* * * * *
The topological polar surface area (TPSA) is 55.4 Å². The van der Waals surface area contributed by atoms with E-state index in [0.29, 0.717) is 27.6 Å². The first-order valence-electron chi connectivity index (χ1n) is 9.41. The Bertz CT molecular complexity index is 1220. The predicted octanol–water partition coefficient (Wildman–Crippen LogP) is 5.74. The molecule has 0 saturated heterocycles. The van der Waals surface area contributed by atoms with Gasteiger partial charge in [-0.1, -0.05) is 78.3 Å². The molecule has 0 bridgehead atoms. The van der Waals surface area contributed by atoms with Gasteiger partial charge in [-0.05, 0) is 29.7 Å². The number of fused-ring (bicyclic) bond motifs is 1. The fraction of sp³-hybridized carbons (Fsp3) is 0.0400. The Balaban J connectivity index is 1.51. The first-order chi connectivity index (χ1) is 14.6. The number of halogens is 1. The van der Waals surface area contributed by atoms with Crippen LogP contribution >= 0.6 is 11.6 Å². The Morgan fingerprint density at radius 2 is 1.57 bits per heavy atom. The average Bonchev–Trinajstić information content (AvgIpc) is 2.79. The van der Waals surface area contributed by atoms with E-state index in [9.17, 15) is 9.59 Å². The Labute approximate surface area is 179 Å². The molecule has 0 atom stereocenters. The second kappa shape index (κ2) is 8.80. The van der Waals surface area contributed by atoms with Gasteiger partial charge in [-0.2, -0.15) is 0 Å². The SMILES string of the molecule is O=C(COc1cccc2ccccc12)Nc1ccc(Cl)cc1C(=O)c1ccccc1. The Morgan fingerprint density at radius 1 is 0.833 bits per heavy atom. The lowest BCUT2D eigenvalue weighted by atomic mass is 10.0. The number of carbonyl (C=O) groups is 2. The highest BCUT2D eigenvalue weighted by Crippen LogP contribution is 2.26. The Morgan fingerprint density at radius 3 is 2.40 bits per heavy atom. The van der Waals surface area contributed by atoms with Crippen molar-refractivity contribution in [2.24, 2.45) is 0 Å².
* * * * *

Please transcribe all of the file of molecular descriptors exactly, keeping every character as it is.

The topological polar surface area (TPSA) is 55.4 Å². The van der Waals surface area contributed by atoms with E-state index in [0.29, 0.717) is 27.6 Å². The first-order valence-electron chi connectivity index (χ1n) is 9.41. The Bertz CT molecular complexity index is 1220. The predicted octanol–water partition coefficient (Wildman–Crippen LogP) is 5.74. The molecule has 0 saturated heterocycles. The van der Waals surface area contributed by atoms with Gasteiger partial charge in [-0.1, -0.05) is 78.3 Å². The molecule has 0 bridgehead atoms. The van der Waals surface area contributed by atoms with Gasteiger partial charge in [-0.05, 0) is 29.7 Å². The number of fused-ring (bicyclic) bond motifs is 1. The fraction of sp³-hybridized carbons (Fsp3) is 0.0400. The Balaban J connectivity index is 1.51. The first-order chi connectivity index (χ1) is 14.6. The number of halogens is 1. The van der Waals surface area contributed by atoms with Crippen LogP contribution >= 0.6 is 11.6 Å². The Morgan fingerprint density at radius 2 is 1.57 bits per heavy atom. The average Bonchev–Trinajstić information content (AvgIpc) is 2.79. The van der Waals surface area contributed by atoms with E-state index in [9.17, 15) is 9.59 Å². The Labute approximate surface area is 179 Å². The molecule has 0 atom stereocenters. The second kappa shape index (κ2) is 8.80. The van der Waals surface area contributed by atoms with Gasteiger partial charge in [-0.2, -0.15) is 0 Å². The SMILES string of the molecule is O=C(COc1cccc2ccccc12)Nc1ccc(Cl)cc1C(=O)c1ccccc1. The Morgan fingerprint density at radius 1 is 0.833 bits per heavy atom. The lowest BCUT2D eigenvalue weighted by atomic mass is 10.0. The number of carbonyl (C=O) groups is 2. The highest BCUT2D eigenvalue weighted by Crippen LogP contribution is 2.26. The Morgan fingerprint density at radius 3 is 2.40 bits per heavy atom. The van der Waals surface area contributed by atoms with Crippen molar-refractivity contribution in [2.24, 2.45) is 0 Å².